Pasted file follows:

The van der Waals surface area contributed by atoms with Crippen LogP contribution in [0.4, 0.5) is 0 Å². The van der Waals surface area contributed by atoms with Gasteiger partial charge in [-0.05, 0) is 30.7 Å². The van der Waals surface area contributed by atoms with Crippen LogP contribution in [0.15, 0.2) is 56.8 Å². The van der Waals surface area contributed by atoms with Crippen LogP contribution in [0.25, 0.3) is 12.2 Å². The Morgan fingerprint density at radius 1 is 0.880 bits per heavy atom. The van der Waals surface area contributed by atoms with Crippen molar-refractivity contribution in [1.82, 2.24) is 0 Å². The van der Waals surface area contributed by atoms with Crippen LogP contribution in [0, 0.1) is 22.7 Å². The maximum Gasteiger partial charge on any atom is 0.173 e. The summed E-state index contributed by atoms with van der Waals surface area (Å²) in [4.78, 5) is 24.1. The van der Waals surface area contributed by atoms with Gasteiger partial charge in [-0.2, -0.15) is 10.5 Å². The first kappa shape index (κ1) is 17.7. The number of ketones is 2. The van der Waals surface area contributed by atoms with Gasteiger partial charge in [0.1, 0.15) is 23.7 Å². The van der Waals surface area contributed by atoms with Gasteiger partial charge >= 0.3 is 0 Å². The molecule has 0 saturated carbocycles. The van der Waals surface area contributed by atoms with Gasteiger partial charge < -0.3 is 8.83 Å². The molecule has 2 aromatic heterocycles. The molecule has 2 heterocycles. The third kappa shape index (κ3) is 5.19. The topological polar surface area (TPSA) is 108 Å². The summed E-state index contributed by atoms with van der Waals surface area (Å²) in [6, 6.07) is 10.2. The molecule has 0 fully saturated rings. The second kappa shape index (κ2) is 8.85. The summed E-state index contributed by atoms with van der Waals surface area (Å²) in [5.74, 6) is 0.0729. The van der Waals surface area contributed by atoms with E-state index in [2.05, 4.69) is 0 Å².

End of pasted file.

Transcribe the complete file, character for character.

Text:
The van der Waals surface area contributed by atoms with Crippen LogP contribution in [0.4, 0.5) is 0 Å². The van der Waals surface area contributed by atoms with Gasteiger partial charge in [-0.05, 0) is 30.7 Å². The van der Waals surface area contributed by atoms with Crippen LogP contribution in [0.15, 0.2) is 56.8 Å². The van der Waals surface area contributed by atoms with Crippen LogP contribution in [0.25, 0.3) is 12.2 Å². The Morgan fingerprint density at radius 1 is 0.880 bits per heavy atom. The van der Waals surface area contributed by atoms with Crippen molar-refractivity contribution in [1.82, 2.24) is 0 Å². The van der Waals surface area contributed by atoms with Crippen LogP contribution in [0, 0.1) is 22.7 Å². The maximum Gasteiger partial charge on any atom is 0.173 e. The summed E-state index contributed by atoms with van der Waals surface area (Å²) in [4.78, 5) is 24.1. The van der Waals surface area contributed by atoms with Gasteiger partial charge in [-0.2, -0.15) is 10.5 Å². The first kappa shape index (κ1) is 17.7. The number of ketones is 2. The van der Waals surface area contributed by atoms with Gasteiger partial charge in [0.1, 0.15) is 23.7 Å². The van der Waals surface area contributed by atoms with Gasteiger partial charge >= 0.3 is 0 Å². The molecule has 0 saturated carbocycles. The van der Waals surface area contributed by atoms with Gasteiger partial charge < -0.3 is 8.83 Å². The molecule has 2 aromatic heterocycles. The molecule has 2 heterocycles. The third kappa shape index (κ3) is 5.19. The topological polar surface area (TPSA) is 108 Å². The summed E-state index contributed by atoms with van der Waals surface area (Å²) in [6, 6.07) is 10.2. The molecule has 0 fully saturated rings. The second kappa shape index (κ2) is 8.85. The summed E-state index contributed by atoms with van der Waals surface area (Å²) in [5.74, 6) is 0.0729. The van der Waals surface area contributed by atoms with E-state index in [2.05, 4.69) is 0 Å².